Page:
Bon app'!

Wednesday, April 17, 2013


It's the season for Japanese cherry blossoms in London! This time of the year is called Hana Mi in Japanese (literally meaning 'flower watching'), and can begin as early as February if the winter is particularly mild, however, it still remains a strong portent for spring. These flowers, also known as Sakura, have a subtle aroma, and the most beguiling looks: I could happily set up a picnic beneath its bows as they do in Japan were the tree not growing on the side of a parking lot, near a very busy road.

Although most Japanese are content to just laze about under the trees in the spring, confectioners preserve the flowers and young leaves in salt to use as flavouring in special treats that are only available during cherry blossom season. The salted blossoms are also steeped in hot water to make a very floral tea.

Not just a pretty face!

Tuesday, April 16, 2013

Take Your Time

Good things come to those who wait. It's easy to forget this saying when we are used to the instant gratification of the internet, ready-made foods and fast-everything. The professional culinary world is no different: the mad rush of service, tempers flare up, egos boil over, but the adrenaline buzz is oh-so addictive that slowing down is rarely an option.

If there is one thing I've learned as a chef, it's that cooking at home should be enjoyable, that every instant should be savoured... Oh, I know that time is a luxury in today's mad race between work, school runs, and driving everyone to wherever they need to be, but it's a luxury we should all allow ourselves to indulge in. Just as Mother Nature is taking her sweet time to coax Spring out of hiding, so should we take our time to make the food that is to nourish us, body and soul.

Experienced gardeners, like good cooks, know that everything comes together in its own time, and there is no point in rushing things. Seeds sown too early will sprout, but will remain weak and scraggly, no matter how much care and heat we may shower upon them. April is just the right time to be sowing salads, radishes, turnips, and to push those potatoes into a deep pot for an early crop of new potatoes. The seeds seem to know when the days grow longer, and they will reward you with strong growth. Despite the snow outside your window.

Bread also likes to take its time. It can be made in under two hours, but the best flavour comes from a slow and cool rise, taking as much as two days from start to finish. Dough that proved overnight -even in the fridge- will develop flavour compounds that can never be obtained in a bread maker. And slow-risen breads keep better than rushed loaves, though they might not stick around long enough to get stale!

So slow down. Perhaps not every single day, but when the time permits. If you are lucky enough to be living in an area with clear grounds and sky, April is the perfect month to done your wellies, grab a bag, a pair of scissors, and spend the afternoon trampling in the woods: there are nettles to pick, wild garlic to forage, cherry blossoms and crab apple flowers for tea and desserts, and many other wild tidbits to hunt for. You can read or hear all about it in this edition of the Splendid Table.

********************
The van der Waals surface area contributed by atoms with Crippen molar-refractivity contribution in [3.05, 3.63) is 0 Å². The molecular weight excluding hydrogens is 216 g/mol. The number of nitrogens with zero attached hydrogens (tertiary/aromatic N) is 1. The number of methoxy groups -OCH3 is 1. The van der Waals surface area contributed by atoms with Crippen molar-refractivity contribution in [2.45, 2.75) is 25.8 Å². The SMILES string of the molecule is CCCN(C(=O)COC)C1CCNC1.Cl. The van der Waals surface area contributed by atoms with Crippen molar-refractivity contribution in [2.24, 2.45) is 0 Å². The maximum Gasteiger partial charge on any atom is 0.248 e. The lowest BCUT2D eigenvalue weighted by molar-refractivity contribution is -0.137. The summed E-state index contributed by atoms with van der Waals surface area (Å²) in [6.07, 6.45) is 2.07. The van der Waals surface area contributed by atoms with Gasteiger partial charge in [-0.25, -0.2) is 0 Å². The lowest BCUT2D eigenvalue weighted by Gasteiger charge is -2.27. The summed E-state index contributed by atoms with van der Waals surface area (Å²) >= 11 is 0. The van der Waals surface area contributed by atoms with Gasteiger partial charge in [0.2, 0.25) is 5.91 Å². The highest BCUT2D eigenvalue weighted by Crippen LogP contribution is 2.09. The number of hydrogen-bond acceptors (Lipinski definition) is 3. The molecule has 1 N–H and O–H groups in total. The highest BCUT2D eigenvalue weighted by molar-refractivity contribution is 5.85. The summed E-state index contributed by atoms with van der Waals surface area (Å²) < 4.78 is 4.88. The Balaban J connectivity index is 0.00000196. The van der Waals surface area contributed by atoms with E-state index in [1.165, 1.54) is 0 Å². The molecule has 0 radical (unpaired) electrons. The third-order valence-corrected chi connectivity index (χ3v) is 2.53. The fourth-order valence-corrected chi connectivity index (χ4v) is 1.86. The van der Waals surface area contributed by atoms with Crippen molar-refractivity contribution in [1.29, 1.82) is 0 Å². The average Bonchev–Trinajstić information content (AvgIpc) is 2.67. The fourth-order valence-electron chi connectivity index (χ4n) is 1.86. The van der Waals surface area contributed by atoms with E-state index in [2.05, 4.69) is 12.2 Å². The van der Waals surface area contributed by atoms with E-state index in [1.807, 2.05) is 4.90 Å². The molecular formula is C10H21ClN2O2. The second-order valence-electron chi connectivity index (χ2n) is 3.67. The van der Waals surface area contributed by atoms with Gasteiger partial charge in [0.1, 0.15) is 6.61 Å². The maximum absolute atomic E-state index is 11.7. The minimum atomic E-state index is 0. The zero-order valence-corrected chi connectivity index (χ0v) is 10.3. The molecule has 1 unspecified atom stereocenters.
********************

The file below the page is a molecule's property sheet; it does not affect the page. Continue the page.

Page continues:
However, if you are still shivering from the unseasonably cool weather, then take refuge in the kitchen, and make a stew, a curry, or some chili: your hearth and your heart will be warmed. Week-ends, days off and holidays may be more conducive to slow-cooked meals, but if you make a large batch, they can be enjoyed later in the week, or better yet, pack them up and freeze some to eat when your day just doesn't have enough hours.

For every other day of the week, just do as my friend K does: she makes large batches of crushed garlic and minced ginger when they're in season or on sale, keeps what can be used withing a few weeks in the fridge, and freezes the rest. K is a busy mother of two young children, yet she manages to make lovely curries and other complex Indian fares from scratch every day. It might seem trivial, but having jars of homemade condiments to hand easily shaves 5 to 10 minutes off of daily preps. While you can buy minced garlic, ginger and chillies, store-bought products often contain preservatives such as citric acid that can unpleasantly alter flavours. Processed in a blender simply with vegetable oil, homemade purées have clean flavours, and most will keep for two weeks, and up to a month in the case of garlic and chilli. So all you need to do after an intense day of foraging is turn on the stove, heat some oil, sauté some garlic and ginger and throw in all your pickings! 

Enjoy the time it takes for the ingredients to come together, and bon app'!